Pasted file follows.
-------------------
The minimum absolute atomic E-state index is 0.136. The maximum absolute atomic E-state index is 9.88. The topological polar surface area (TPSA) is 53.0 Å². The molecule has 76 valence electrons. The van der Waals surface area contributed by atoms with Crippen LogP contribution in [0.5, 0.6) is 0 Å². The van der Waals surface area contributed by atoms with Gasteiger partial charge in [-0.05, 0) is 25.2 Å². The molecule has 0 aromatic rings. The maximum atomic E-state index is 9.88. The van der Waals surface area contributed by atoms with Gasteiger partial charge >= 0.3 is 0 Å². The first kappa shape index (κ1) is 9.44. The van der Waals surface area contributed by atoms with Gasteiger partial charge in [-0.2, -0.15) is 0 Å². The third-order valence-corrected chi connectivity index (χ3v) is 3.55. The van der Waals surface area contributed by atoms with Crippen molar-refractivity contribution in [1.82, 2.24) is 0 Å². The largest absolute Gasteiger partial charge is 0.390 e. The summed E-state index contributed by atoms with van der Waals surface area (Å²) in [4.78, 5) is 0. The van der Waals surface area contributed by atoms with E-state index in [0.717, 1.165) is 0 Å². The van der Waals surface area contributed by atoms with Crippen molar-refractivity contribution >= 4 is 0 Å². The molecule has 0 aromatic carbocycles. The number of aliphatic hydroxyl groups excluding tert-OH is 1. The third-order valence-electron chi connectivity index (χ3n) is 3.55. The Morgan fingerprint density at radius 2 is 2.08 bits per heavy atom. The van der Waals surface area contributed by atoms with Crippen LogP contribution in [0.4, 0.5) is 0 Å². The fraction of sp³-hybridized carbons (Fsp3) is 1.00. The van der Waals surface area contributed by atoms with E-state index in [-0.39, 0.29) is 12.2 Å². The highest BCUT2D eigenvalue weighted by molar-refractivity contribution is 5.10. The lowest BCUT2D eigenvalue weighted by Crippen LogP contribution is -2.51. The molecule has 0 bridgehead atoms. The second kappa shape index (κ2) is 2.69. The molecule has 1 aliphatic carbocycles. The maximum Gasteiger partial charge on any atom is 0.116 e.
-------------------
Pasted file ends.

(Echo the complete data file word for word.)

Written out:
The minimum absolute atomic E-state index is 0.136. The maximum absolute atomic E-state index is 9.88. The topological polar surface area (TPSA) is 53.0 Å². The molecule has 76 valence electrons. The van der Waals surface area contributed by atoms with Crippen LogP contribution in [0.5, 0.6) is 0 Å². The van der Waals surface area contributed by atoms with Gasteiger partial charge in [-0.05, 0) is 25.2 Å². The molecule has 0 aromatic rings. The maximum atomic E-state index is 9.88. The van der Waals surface area contributed by atoms with Gasteiger partial charge >= 0.3 is 0 Å². The first kappa shape index (κ1) is 9.44. The van der Waals surface area contributed by atoms with Gasteiger partial charge in [-0.2, -0.15) is 0 Å². The third-order valence-corrected chi connectivity index (χ3v) is 3.55. The van der Waals surface area contributed by atoms with Crippen molar-refractivity contribution in [1.82, 2.24) is 0 Å². The largest absolute Gasteiger partial charge is 0.390 e. The summed E-state index contributed by atoms with van der Waals surface area (Å²) in [4.78, 5) is 0. The van der Waals surface area contributed by atoms with E-state index in [0.717, 1.165) is 0 Å². The van der Waals surface area contributed by atoms with Crippen molar-refractivity contribution >= 4 is 0 Å². The molecule has 0 aromatic carbocycles. The number of aliphatic hydroxyl groups excluding tert-OH is 1. The third-order valence-electron chi connectivity index (χ3n) is 3.55. The Morgan fingerprint density at radius 2 is 2.08 bits per heavy atom. The van der Waals surface area contributed by atoms with Crippen LogP contribution in [0.4, 0.5) is 0 Å². The fraction of sp³-hybridized carbons (Fsp3) is 1.00. The van der Waals surface area contributed by atoms with E-state index in [-0.39, 0.29) is 12.2 Å². The highest BCUT2D eigenvalue weighted by molar-refractivity contribution is 5.10. The lowest BCUT2D eigenvalue weighted by Crippen LogP contribution is -2.51. The molecule has 0 bridgehead atoms. The second kappa shape index (κ2) is 2.69. The molecule has 1 aliphatic carbocycles. The maximum Gasteiger partial charge on any atom is 0.116 e.